Rich Man’s War, Poor Man’s Fight? Socioeconomic Representativeness in the Modern Military
Historically, the American armed forces were disproportionally drawn from lower socioeconomic backgrounds. A transition toward a smaller and more selective military has changed this tendency. Since the armed forces do not gather data on recruits’ family income, previous studies relied on geographic data to proxy for economic background. We improve on previous literature using individual-level data from the National Longitudinal Survey of Youth 1997 and study population representativeness in the years 1997–2011. We find that recruits score higher than the civilian population on cognitive skill tests, and come from households with above average median parental income and wealth. Moreover, both the lowest and highest parental income categories are under-represented. Higher skill test scores increase enlistment rates from lower- and middle-income families while decreasing them for high income families. The over-representation of minorities in the military has declined in recent decades. Non-Hispanic White casualties are now over-represented in Iraq and Afghanistan.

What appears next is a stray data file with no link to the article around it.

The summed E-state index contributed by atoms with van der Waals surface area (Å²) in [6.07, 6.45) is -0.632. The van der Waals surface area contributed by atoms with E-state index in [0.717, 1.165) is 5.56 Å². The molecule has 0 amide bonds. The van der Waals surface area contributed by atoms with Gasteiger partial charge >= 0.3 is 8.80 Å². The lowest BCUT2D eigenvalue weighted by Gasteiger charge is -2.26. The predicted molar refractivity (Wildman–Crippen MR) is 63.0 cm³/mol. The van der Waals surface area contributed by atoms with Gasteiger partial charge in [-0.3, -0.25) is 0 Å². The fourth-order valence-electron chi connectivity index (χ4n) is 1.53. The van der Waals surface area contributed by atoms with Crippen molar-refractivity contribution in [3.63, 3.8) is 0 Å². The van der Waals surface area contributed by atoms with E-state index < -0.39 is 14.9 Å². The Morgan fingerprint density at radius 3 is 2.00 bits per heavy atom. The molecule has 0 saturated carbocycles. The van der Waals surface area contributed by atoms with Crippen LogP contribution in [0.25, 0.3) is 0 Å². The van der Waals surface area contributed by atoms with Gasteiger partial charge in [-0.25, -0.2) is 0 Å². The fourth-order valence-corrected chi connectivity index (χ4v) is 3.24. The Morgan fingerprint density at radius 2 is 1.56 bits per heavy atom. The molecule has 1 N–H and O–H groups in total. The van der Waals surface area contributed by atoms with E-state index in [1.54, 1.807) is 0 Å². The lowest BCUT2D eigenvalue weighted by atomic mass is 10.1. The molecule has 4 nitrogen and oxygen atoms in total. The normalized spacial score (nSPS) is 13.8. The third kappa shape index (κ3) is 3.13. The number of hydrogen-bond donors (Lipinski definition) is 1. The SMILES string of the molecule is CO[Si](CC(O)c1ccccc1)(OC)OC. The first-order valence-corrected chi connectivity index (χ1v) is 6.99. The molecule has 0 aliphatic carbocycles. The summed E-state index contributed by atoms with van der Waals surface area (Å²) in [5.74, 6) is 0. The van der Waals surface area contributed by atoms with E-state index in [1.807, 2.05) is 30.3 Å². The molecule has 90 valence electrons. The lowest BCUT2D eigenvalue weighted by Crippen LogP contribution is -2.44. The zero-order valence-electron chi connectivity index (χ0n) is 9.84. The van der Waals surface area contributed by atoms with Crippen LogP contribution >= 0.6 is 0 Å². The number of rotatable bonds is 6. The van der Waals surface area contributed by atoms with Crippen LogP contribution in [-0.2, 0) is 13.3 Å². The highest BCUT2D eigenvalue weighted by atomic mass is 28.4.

|Date of creation:||27 May 2013|
|Date of revision:||16 Dec 2014|
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- Rohlfs, Chris, 2012. "The Economic Cost of Conscription and an Upper Bound on the Value of a Statistical Life: Hedonic Estimates from Two Margins of Response to the Vietnam Draft," Journal of Benefit-Cost Analysis, Cambridge University Press, vol. 3(03), pages 1-37, August. Full references (including those not matched with items on IDEAS)
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